Monday, January 12, 2015

Zanzibar, Zanzibar

The day after our climb we headed back to Dar es Salaam for a night and then took the ferry to Zanzibar the next day.  The travel to Dar was pretty miserable and I had doubts about whether trying to squeeze in Zanzibar was a good idea, but once we finally got to the island all my doubts disappeared.  Zanzibar is truly a magical place.  We stayed in the heart of Stone Town, a part of Zanzibar city that is equal parts old European village and middle eastern town.  The island is 95% muslim so most of the children running around had head scarves and embroidered caps.  The island is semi-autonomous so we had to go through customs and get our passports stamped upon entry.  We spent our days in Zanzibar eating delicious food, riding bikes, snorkeling, going on a spice tour, and wandering the streets of stone town.  It was incredibly hot and humid, but we had A/C in our hotel room so we slept well every night.

The streets of Stone Town

Sugarcane juice with ginger and lime

playing dominoes and drinking coffee in the square

sunset on the water

Zanzibar mix! A delicious soups with falafel, fried potato balls, hard boiled egg, kabob, and veggies in a yogurt broth for less than $1! Yum.
 One day in Zanzibar we did two trips through the tourist office.  In the morning we went snorkeling and in the afternoon we went on a spice tour.  In total, we each paid $20 for the day.  This included everything.  Zanzibar is amazingly cheap.
Snorkel time!

approaching Prison Island for snorkeling
Prison island is so named because it used to be a quarantine location for people and ships on route to Zanzibar Island.  There is no one in prison on Prison Island now, but it is home to over 100 giant tortoises.  They were originally a gift from Seychelles in exchange for some rare Zanzibarbarian plants.  The oldest tortoise in the sanctuary is 191 years old!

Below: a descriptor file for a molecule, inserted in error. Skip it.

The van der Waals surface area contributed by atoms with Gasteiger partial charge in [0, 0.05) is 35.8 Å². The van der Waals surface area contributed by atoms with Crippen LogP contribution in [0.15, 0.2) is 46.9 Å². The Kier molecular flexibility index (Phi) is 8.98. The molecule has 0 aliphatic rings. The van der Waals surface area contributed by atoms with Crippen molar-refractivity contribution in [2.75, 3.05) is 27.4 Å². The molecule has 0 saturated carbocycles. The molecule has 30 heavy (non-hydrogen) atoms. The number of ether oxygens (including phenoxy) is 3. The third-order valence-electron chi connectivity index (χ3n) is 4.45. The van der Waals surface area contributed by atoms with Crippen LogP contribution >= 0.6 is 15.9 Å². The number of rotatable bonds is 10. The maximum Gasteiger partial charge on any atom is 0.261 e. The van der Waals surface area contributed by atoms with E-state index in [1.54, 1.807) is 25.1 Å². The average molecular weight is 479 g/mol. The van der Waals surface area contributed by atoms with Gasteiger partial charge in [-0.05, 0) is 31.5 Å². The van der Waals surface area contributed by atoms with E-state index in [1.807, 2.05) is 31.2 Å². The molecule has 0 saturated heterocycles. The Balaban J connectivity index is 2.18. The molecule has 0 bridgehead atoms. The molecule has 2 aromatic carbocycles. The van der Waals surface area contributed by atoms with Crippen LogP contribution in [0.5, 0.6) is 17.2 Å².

but first, turtle.

and peacocks.
 On the spice tour we got to see and taste tons of fruits and spices.  Here are a few of the best ones:

Breadfruit. Our guide told us it is called breadfruit because when boiled the fruit is kind of like bread.

Turmeric.  Used as a coloring in curries.


Vanilla bean.

Jackfruit.  It is the largest fruit in the world.  These are still babies, but the big ones can be up to two feet long.

Nutmeg. The red stuff on the outside of the seed is mace.

Removing the is a really weird texture. Kind of like plastic.

The mace separate from the nutmeg.  Apparently the mace has a more delicate flavor than the ground nutmeg seed.

Harvesting cinnamon by peeling off the bark.  The wood is then used for firewood.  Best smelling fire ever!

A man climbing a coconut tree.  All he used was twine between his feet for gripping.  He then just used friction and leverage to climb straight up!
Visiting Moshi and Zanzibar gave me a whole new perspective on Africa.  These towns showed me that there can be functional places in Africa that understand tourism and offer quality services.  After a year in Mozambique I had the impression that all of Africa was like Mozambique, but that is definitely not the case.  It is easy to forget how young Mozambique is as an independent country.  The truth is that Mozambique has only been a country free of war since 1992. Visiting a more developed country in Africa helped me realize that Mozambique just needs more time to develop.  I can't expect Mozambique to be in the same place as Tanzania, a country that has been peacefully independent for 50 years.  I am hoping I can remember that as I face all the daily frustrations of living in Mozambique during my second and last year of living here.  I am part of the process of increasing development in Mozambique and I can't wait to come back here in 30 years and see how far the country has come.

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